The Battle for the Don’t Knows

It is hard to start 2024 without a spring in the step. Labour is roughly 20 points ahead of the Conservatives, with healthy leads on the economy, crime, and the NHS. The received wisdom is that there will be a change of government this year, even if Rishi Sunak pushes the date into November. Surely, they say on the Clapham Omnibus, the Tories cannot win a fifth term?

And yet, as Keir Starmer was keen to remind us in his New Year address in Bristol, our enemy is complacency. Historically, the Tories are very good at winning at elections and opinion pollsters are bad at predicting them. Labour polled the highest number of votes ever in 1951, and the Tories won. In 1970, the polls, press and public opinion all pointed to a Labour majority, and the Tories won. In 1992, the polls predicted a slim Labour majority, and even the exit polls pointed to a hung parliament, and the Tories won. There’s a Shimon Peres quote we’ll be hearing a lot this year – polls are like perfume, nice to smell, dangerous to swallow.

One factor that should keep Starmer up at night is the big chunk of the electorate who say they don’t know who they will vote for at the next election. For political obsessives, this might be hard to understand. But most people spend most of the time not thinking about politics at all. I was chatting with a neighbour over Christmas – educated, professional, always votes – who had never heard of Wes Streeting. Imagine. Millions of people have yet to make up their minds. The DKs will determine the next election.

Why hasn’t Labour sealed the deal with these voters? There is lingering and understandable fear of Labour after the Corbyn three-ring circus. Some ‘don’t knows’ might be Tory voters who don’t want to admit it to pollsters. These ‘shy Tories’ sent John Major to No.10 in 1992 and crushed the dreams of a generation. Either way, if the ‘don’t knows’ can be persuaded, by hook, crook, tax cuts, or culture wars, into the Sunak column, Labour is sunk.

What do these ‘DKs’ need to hear in Shrewsbury, Scarborough, Monmouth, Bournemouth, Gloucester, Worcester, Swindon and the other ‘battleground seats’? They want to be reassured that Labour has irrevocably changed for the better. The rigour of Labour’s selection of candidates has been a vital component in this. So has the leadership’s positions on Ukraine and the Middle East.

But Labour must continue to show distance from years when Labour felt like the political wing of Russia Today, when Putin was given the benefit of the doubt, even when whacking dissidents in Wiltshire. The trip on 21 December by Starmer and John Healey to British troops serving with the NATO Enhanced Forward Presence (EFP) in Estonia was pitch perfect. The optics of Labour’s leaders in flak jackets cemented our support for NATO and a Labour Britain’s place at the heart of the western alliance.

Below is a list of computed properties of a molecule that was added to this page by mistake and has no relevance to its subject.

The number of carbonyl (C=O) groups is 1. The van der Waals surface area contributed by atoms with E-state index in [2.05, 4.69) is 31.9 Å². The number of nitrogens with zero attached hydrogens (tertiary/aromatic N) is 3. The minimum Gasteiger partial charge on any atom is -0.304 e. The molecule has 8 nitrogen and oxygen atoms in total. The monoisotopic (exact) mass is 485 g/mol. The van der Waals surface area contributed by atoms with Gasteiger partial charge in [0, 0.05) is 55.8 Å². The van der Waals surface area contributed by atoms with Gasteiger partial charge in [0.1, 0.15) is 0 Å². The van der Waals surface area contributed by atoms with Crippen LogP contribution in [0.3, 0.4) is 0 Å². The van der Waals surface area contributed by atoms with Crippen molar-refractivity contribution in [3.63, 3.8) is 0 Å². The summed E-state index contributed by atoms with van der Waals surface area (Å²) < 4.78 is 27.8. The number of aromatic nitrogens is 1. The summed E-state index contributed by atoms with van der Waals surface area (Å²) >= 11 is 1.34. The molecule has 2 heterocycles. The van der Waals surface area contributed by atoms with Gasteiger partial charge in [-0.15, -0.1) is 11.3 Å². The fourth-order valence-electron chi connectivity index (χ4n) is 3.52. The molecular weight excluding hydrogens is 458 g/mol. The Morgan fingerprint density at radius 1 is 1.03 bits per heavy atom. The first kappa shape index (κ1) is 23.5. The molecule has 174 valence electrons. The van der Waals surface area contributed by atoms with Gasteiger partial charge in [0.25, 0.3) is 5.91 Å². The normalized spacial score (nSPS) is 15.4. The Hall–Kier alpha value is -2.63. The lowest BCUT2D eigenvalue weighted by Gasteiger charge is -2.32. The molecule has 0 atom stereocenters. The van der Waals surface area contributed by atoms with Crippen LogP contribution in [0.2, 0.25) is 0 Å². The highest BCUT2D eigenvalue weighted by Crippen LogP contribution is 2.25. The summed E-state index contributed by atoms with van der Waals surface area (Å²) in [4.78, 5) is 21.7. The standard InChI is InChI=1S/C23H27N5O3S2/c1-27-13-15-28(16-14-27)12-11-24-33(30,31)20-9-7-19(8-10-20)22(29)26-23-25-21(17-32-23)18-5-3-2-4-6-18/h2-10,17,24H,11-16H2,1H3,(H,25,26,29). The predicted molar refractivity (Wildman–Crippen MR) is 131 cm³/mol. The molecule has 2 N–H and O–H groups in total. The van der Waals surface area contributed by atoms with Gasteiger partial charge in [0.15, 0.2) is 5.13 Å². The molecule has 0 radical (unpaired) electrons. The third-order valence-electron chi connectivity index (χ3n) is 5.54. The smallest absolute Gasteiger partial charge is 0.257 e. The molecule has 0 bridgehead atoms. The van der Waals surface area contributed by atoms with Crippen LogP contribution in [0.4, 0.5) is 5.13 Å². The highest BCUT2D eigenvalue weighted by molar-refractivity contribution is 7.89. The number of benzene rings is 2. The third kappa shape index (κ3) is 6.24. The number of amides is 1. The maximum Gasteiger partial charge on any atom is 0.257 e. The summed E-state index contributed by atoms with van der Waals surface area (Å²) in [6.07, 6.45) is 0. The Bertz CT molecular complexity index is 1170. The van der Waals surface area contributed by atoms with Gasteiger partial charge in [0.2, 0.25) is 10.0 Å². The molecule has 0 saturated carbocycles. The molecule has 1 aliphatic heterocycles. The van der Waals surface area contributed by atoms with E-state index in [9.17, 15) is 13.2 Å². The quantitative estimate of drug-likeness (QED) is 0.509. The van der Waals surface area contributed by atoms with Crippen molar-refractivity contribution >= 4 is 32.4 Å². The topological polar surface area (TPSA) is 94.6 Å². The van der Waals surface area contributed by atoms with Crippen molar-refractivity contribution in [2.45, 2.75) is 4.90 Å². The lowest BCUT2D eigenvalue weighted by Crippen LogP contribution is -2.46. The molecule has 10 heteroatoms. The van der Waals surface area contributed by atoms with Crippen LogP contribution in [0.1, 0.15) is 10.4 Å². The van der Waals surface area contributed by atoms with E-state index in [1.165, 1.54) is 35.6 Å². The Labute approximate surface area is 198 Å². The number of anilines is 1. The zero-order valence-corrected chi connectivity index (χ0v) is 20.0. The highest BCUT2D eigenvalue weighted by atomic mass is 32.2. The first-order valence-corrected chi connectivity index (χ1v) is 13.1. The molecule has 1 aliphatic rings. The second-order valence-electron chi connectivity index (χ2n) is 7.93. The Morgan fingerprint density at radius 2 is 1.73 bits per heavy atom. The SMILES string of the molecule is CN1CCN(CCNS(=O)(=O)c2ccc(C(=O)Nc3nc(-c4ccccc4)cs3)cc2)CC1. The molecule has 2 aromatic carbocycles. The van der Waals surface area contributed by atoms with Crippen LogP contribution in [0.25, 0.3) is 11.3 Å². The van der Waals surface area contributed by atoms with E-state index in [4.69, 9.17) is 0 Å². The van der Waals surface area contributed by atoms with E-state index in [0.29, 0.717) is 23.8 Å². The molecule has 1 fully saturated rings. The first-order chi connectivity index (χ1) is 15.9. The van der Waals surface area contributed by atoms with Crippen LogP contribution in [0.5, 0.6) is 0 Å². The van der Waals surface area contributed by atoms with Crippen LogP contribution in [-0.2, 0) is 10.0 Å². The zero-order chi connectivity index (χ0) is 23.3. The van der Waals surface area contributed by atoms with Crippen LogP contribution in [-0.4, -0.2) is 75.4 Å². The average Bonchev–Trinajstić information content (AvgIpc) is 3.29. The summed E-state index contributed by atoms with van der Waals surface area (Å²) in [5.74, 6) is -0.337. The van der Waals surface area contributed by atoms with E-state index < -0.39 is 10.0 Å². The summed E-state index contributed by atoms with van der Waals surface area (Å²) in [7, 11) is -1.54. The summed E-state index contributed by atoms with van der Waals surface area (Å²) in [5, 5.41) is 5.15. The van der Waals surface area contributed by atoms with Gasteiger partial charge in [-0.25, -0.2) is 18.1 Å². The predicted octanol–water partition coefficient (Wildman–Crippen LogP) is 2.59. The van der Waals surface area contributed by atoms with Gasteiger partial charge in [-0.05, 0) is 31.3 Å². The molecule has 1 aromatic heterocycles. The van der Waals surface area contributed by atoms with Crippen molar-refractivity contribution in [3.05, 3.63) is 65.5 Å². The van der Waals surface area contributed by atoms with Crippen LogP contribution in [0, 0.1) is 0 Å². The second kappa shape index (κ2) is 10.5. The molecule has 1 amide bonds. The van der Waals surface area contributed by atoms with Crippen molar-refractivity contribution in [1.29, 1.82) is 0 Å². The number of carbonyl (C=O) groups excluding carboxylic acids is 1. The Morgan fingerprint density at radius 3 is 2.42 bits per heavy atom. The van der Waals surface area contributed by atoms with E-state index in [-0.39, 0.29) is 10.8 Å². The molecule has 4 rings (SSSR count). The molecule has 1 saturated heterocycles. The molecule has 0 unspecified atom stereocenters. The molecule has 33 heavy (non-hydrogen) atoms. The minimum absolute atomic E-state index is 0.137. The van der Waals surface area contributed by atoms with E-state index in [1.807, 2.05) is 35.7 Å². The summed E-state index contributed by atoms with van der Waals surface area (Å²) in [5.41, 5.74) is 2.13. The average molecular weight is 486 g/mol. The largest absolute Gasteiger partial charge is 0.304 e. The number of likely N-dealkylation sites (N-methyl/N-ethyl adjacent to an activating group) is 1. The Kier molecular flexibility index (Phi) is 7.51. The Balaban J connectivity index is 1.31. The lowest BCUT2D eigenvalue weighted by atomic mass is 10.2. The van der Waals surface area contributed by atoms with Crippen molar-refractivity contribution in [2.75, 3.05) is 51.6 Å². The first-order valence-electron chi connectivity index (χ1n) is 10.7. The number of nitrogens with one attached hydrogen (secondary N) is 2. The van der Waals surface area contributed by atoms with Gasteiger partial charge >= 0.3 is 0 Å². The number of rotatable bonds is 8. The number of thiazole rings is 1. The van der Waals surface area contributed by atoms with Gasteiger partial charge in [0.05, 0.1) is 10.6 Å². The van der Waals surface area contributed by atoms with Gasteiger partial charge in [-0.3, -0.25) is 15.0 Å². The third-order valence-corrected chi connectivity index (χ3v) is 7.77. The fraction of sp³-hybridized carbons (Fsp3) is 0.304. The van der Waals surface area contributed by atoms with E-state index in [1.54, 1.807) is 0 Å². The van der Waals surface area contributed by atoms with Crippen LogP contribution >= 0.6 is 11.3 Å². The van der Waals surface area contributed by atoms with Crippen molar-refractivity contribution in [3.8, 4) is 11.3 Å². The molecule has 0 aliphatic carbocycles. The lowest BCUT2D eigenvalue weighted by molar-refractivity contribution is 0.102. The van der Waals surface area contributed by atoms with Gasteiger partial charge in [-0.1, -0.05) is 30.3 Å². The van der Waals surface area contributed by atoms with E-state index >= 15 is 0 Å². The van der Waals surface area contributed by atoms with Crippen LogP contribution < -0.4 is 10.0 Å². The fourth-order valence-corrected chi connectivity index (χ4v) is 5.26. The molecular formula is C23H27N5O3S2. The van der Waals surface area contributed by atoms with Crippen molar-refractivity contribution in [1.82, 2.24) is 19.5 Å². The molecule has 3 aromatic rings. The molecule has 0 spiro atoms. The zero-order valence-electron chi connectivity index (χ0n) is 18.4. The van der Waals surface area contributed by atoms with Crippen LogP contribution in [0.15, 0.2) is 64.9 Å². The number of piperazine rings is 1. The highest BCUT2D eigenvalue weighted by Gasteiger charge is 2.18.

We need further proof that Labour’s instincts and values are in tune with the DKs – patriotic, moderate, ambitious for their families. That means policies which speak to this common sense. A doctor and dentist when you need it. Ending the epidemic of looting from shops. Getting homeless people off the streets and into shelter. A railway that works most of the time. Ways to own a home without winning the Omaze draw. High streets that are not only safe, but also bustling with life. Work that makes you better off, not anxious or ill.

People know that there isn’t a secret stash of extra cash for Labour to splash. But the British state spends roughly £1.1 trillion a year, so it shouldn’t be this hard to see police officers on the street or get a GP appointment. Labour needs to show the DKs that we get it, that we share the frustrations of a broken Britain where nothing works. Our manifesto must reflect the realities of our communities, not the pipedreams of policy wonks.

Lastly, we need to hold our nerve. The opinion polls will narrow in coming months. The March budget will set a series of fiscal traps, which Rachel Reeves will have to outstep. People will publish ‘helpful’ books about where Labour is going wrong. Global events will generate political turbulence at home. The Tories will outspend us online with insidious, populist propaganda designed to confuse, terrify, and misinform. None of which must distract or deter us from a single-minded determination to persuade millions of DKs who have never before voted Labour to place their trust in us. It’s a huge ask, but the only way to win even a majority of one.


If you enjoyed this piece, see Paul’s previous blog ‘Scrapping Newsnight is a colossal mistake in the age of fake news’.